Contributors Acknowledgements Introduction - James Stacey Taylor Section I: Classical Approaches to Death and their Critics The Damage of Death: Incomplete Arguments and False Consolations - Martha C. Nussbaum The harm of death in Cicero's first Tusculan disputation - James Warren Epicurus on the Value of Death - Kai Draper Section II: Death, and the Value of Death The Evil of Death One More Time: Parallels between Time and Space - Harry S. Silverstein, Adaptation - Steven Luper Death and Desires - Ben Bradley and Kris McDaniel Kripke's Moses - Palle Yourgrau Concepts of Value and Our Thinking about Death - Stephen E. Rosenbaum Section III: Posthumous Harm The Vulnerability of the Dead - Geoffrey Scarre Welfare and Harm After Death - Barbara Baum Levenbook Section IV: Death and Bioethics Doing Posthumous Harm - John Harris Suicide: A Qualified Defense - David Benatar Brain Injury and Survival - Walter Glannon Index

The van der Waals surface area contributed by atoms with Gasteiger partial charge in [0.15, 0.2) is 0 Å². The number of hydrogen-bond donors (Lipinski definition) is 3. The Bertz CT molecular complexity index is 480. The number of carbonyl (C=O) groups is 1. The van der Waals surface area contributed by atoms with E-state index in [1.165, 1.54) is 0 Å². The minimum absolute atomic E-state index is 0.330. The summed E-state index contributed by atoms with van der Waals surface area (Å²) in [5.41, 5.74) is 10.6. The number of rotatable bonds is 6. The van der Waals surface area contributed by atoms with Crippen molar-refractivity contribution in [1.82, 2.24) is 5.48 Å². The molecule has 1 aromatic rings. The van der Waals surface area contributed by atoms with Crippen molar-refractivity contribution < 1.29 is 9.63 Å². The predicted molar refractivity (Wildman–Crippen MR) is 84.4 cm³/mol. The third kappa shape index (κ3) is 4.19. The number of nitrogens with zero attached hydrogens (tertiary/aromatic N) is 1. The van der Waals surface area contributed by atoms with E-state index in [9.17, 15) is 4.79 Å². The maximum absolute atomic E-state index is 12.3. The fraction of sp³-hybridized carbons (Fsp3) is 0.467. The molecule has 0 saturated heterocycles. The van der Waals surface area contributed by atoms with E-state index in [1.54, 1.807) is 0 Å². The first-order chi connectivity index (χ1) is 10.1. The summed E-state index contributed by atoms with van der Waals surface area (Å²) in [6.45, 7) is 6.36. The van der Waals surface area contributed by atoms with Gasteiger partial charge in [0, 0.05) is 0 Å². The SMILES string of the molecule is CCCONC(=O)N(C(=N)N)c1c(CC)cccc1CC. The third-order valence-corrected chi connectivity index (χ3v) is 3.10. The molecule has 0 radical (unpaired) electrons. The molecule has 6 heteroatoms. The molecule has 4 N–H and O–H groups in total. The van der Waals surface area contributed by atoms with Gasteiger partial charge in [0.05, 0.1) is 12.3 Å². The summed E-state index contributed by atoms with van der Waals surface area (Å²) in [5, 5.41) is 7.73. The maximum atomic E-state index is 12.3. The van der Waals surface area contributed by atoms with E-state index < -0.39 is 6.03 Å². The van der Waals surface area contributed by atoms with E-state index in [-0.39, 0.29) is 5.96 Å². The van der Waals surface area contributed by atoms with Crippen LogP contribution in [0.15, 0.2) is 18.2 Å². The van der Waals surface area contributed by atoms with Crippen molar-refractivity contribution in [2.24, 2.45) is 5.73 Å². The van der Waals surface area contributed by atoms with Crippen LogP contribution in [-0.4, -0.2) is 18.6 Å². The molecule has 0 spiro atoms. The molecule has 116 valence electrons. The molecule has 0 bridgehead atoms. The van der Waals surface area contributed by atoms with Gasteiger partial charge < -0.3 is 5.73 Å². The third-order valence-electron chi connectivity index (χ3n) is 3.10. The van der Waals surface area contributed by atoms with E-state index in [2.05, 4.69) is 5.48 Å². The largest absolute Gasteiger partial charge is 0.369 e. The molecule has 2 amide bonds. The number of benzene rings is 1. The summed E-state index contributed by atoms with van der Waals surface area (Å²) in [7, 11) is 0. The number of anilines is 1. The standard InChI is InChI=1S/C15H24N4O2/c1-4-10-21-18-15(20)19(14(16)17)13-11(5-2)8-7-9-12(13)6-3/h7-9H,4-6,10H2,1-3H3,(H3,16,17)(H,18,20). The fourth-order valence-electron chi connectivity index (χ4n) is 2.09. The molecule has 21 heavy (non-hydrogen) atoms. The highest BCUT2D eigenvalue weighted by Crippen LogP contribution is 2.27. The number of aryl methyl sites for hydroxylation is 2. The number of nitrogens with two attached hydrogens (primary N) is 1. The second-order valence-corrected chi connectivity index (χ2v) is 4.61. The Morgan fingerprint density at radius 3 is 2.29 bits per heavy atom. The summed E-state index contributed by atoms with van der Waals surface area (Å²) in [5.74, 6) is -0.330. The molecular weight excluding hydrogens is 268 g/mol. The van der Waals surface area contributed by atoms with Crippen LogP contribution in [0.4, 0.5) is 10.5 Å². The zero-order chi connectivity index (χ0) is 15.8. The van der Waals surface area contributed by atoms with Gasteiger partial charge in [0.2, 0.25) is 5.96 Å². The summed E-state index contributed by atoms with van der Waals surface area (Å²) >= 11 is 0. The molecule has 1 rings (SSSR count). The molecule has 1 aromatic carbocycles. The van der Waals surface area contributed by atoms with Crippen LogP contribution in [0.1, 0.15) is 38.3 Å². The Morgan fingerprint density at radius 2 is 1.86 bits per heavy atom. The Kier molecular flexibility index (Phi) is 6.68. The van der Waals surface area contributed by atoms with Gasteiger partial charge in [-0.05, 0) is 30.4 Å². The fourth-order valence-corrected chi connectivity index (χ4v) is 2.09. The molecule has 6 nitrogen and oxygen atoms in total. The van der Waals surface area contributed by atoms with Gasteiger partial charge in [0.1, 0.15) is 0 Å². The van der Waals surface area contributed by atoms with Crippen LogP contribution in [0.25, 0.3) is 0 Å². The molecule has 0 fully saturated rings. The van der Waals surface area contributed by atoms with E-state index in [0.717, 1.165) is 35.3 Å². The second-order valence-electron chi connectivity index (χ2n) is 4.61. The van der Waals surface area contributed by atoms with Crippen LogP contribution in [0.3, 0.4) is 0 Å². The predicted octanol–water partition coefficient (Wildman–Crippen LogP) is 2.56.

James Stacey Taylor is an Associate Professor of Philosophy at The College of New Jersey. He primarily writes on autonomy theory, and the metaphysics of death, as well as on how these theoretical issues relate to matters of practical ethical concern.
"this book contains many significant contributions to the field. It is a collection of essays by various authors who have established themselves as important contributors to the growing literature in this area, and who generally take this opportunity to present elaborations or developments of their views... Overall, there is much here to reward 'philosophical thanatologists,' whether they are new to the field or already well steeped in the literature." -- Eldon Soifer, Philosophy in Review